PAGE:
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200 voices would make Handel proud

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More than 200 strangers came together in Lawrenceville on Sunday to unite their voices in song.

This was no "Down By the Old Mill Stream" audience participation number with a ball bouncing on the lyrics.

Instead, the crowd joined four soloists and a string quartet to sing excerpts from "The Messiah" by George Frideric Handel, a piece noted for its vocal complexity since its debut in 1742.

The singing became better and better as the day went on, ending with a raise-the-roof version of the Hallelujah chorus.

The event at Lawrenceville Presbyterian Church was put on by the BJ Chorale and the Gwinnett Choral Guild.

It's the fourth year for the singalong.

"It can be done so many different ways, and so many people can be blessed by the music," said Joyce Parks, who founded the BJ Chorale and is the organist at Lawrenceville Presbyterian. "It was a wonderful crowd."

Parks said she hopes the event continues to grow, getting to the point where "we'd have to use the Civic Center" on Sugarloaf Parkway in Duluth.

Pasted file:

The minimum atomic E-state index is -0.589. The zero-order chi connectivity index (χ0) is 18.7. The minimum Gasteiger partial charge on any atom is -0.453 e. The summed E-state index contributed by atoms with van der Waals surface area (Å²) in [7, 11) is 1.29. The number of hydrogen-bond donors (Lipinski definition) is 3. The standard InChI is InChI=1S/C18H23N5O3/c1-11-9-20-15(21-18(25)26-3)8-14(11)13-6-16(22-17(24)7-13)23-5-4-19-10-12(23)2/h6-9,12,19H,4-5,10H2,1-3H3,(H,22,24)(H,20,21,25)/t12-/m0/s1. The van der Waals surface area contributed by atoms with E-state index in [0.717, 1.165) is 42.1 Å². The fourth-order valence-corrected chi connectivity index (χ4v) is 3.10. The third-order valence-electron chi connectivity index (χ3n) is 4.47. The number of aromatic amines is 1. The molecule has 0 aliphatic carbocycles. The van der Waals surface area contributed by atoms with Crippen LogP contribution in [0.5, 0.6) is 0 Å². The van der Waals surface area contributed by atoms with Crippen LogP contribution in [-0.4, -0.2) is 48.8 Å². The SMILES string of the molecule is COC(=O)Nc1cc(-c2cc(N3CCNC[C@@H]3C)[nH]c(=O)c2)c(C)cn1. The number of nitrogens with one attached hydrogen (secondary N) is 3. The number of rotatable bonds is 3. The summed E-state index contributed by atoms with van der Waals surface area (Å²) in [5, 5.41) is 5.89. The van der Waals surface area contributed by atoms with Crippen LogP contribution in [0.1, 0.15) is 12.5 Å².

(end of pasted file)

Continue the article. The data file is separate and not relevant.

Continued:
"It's one of the harder things to perform," said G. Phillip Shoultz III, who directed the singalong. "Everybody did well."

Shoultz is director of adult music at Snellville First United Methodist Church and artistic director of the Gwinnett Choral Guild.

He also was one of the featured soloists, singing tenor.

"I think [Handel would] be pleased that his music has reached an iconic status," Shoultz said, and added jokingly, "along with the royalties."

Kathy Manzella and her friend Janie Berry made the trip from Greensboro after seeing news of the singalong on the Internet.

"I haven't sung since I was in college," Manzella said, "but I've sung ['The Messiah'] before." Manzella sings tenor.

Handel "wanted to open up music to the common people," Berry said. "The message is so powerful everyone is inspired to join in."

Shoultz said as much in his opening remarks to the crowd.

"This is going to be a lot of fun," he said. "This is not a performance; it's a community sharing opportunity."

"It was worth the 90-mile trip," Berry said afterward.

Along with Shoultz, soloists included soprano Lynne Evans, alto Sherry Rice and bass Bob Ferrell.

Accompaniment was ably provided by the Candler Quartet Strings and Parks on organ.

Eddy Oliver, organist at Mount Vernon Baptist in Atlanta, knew he had to get to the Lawrenceville singalong.

"I've been to these before," he said. "I thought I'd come and enjoy the fun."

"I think [Handel] would have loved to see something like this," he said of the broad appeal of the music to a diverse crowd. "I think he would have said, 'Praise God!' "

Copyright 2005 The Atlanta Journal-Constitution

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